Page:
After a strong domestic trademark is registered in your home country, a company can then look at foreign locations in which they want to register. International trademark registration is a country by country process. Some companies may want to register everywhere in the world, yet that can be an expensive and perhaps not entirely necessary endeavor. If you want to cover the whole world, do you know that there is a separate trademark process for even the most obscure locations, such as the Holy See in Rome or the Falkland Islands? Companies or individuals want to focus on one region at a time and can do so based on where the majority of their goods will be sold, used, or exported. If that is in Europe, then your company will want to look at IP treaties between the U.S. and Europe before registering in a country such as China or Japan. Although several IP registration treaties collaborate with other regions, and registration with them will qualify you for coverage in other countries, you must still look at the process on a country by country basis. Harry and Meghan had competition because individuals in several countries filed Sussex Royal trademark applications.
LESSON 6: Identify Which Treaty Applies to Your Registration and File Within Six Months of Your Home Country.
If you are a U.S. company and you plan to register in Europe, you can look to the Paris Convention for guidance. Under the Paris Convention, you can use a USPTO trademark registration as the basis for filing in any of the 177 member nations of the Paris Convention. This long-standing treaty provides member nations with two important trademark rights.
First, the principle of national treatment requires any member nation to grant the same intellectual property rights to citizens of any other member nation that it grants to its own citizens. If, for example, you file for trademark registration in France, you will be granted the same trademark protections as a French citizen. Second, the principle of priority rights applies to a foreign registration if it is filed within six months of registering your trademark with the USPTO in the U.S.
This means that if you file a foreign registration with any member of the Paris Convention within six months of filing with the USPTO, the filing date of your foreign registration will be the date that you filed with the USPTO. This gives you priority for use of your mark. If Harry and Meghan had filed in the U.S. within six months of their UK filing, their U.S. filing date would have been the same as their UK filing date, giving them priority over others in the U.S. with marks similar to their own. There is no evidence that Harry and Meghan did so, and they would have faced several challenges had they not withdrawn their applications.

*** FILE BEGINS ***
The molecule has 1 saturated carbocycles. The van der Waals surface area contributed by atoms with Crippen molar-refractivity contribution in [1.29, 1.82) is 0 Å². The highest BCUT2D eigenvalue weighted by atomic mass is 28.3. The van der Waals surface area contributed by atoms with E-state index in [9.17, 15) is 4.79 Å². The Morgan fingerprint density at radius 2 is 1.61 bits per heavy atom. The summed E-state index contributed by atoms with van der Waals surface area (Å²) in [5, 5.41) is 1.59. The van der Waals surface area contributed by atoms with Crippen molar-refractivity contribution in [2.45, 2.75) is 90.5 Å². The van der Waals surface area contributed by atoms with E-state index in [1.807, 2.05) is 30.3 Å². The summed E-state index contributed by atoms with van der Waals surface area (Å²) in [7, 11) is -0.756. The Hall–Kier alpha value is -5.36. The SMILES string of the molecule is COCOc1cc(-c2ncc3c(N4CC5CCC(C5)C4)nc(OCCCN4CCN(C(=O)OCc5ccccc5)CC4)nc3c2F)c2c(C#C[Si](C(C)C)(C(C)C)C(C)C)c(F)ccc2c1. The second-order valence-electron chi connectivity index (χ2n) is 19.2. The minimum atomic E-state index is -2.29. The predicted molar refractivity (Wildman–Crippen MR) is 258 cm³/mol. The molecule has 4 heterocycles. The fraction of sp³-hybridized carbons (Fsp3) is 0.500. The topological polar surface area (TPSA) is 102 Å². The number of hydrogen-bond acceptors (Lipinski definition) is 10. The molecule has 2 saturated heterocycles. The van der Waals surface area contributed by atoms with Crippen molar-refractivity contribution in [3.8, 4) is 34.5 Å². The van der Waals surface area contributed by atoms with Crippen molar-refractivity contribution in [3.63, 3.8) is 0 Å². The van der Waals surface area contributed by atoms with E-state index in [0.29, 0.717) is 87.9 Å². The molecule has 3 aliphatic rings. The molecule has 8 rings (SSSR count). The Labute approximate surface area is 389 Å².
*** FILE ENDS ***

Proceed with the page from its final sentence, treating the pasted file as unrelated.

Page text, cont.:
LESSON 7: Hire U.S. Trademark Counsel and Legal Counsel in the Target Country.
When filing an international trademark, it is imperative that the company or individual seeking to register hire local counsel in the target jurisdiction to assist with the process. You may see if registration in additional countries is possible based on the Madrid Protocol. The Madrid Protocol is the second major legal framework for foreign trademark registration. This is an international system that allows you to file a single international trademark registration that may be extended to countries and regions that have joined the Madrid Protocol. In the U.S., all foreign trademark registrants are required to have legal representation to register within the U.S. When working with legal counsel in the target jurisdiction, keep in mind that you will want to check the rules for each country under the Madrid Protocol member nations.
The Madrid Protocol makes broad registration possible by relying on the statutory case law of local jurisdictions, while still allowing applicants to secure protection in up to 122 participating jurisdictions, including the United States, the EU, and China. So long as the applicant has applied for a trademark in the relevant office of origin and has either an industrial or commercial establishment; a valid residency; or is a national of a country participating in the Protocol, international trademark registration can be achieved by filing a single application. Although fees vary depending on the number of classes of goods and services, all payments can be made by submitting a single collective fee to one entity.
LESSON 8: After U.S. Registration, Submit Applications to the World Intellectual Property Organization (WIPO).
After you have a valid U.S. application for trademark submitted, and if you meet certain requirements, the USPTO (for a fee) will forward your application to the World Intellectual Property Organization (WIPO), which then reviews your application. Harry and Meghan used their UK trademark application as the basis for filing in the U.S., Australia, the EU, and Canada through WIPO. Because they filed their UK registration on June 21, 2019, they had six months to file in Paris Convention countries in order to capture their original filing date. If they did not file by December 21, 2019, then they missed this filing opportunity.
Once a certificate of registration is issued by WIPO, a substantive examination is conducted by the jurisdictions in which the applicant is seeking trademark protection. The process takes approximately 12 to 18 months, and if granted, trademark registration will be valid for 10 years. Registrations can be renewed and transferred in each participating jurisdiction by filing a single document and paying a single fee. In essence, the Madrid System is a convenient, cost-effective way to obtain international trademark protection through a centralized system. The Madrid Protocol is just one regional treaty, so be sure to determine if others may apply in your target foreign jurisdiction.
LESSON 9: Conduct Due Diligence After You REgister Your Mark to Prevent Conflicts or Infringement.
Whether you file your trademark in Canada or Cambodia, due diligence to monitor if anyone else tries to use your mark is crucial. After registration, you must take reasonable care to make sure that others in the country are not using your mark or infringing upon it in any way. Failure to prosecute trademark infringers can lead to ownership challenges.
Harry and Meghan’s lessons are clear. Make sure you follow each step in the process and work with qualified IP legal counsel in the U.S. and abroad. Please contact us for a complimentary legal consult or to answer additional questions.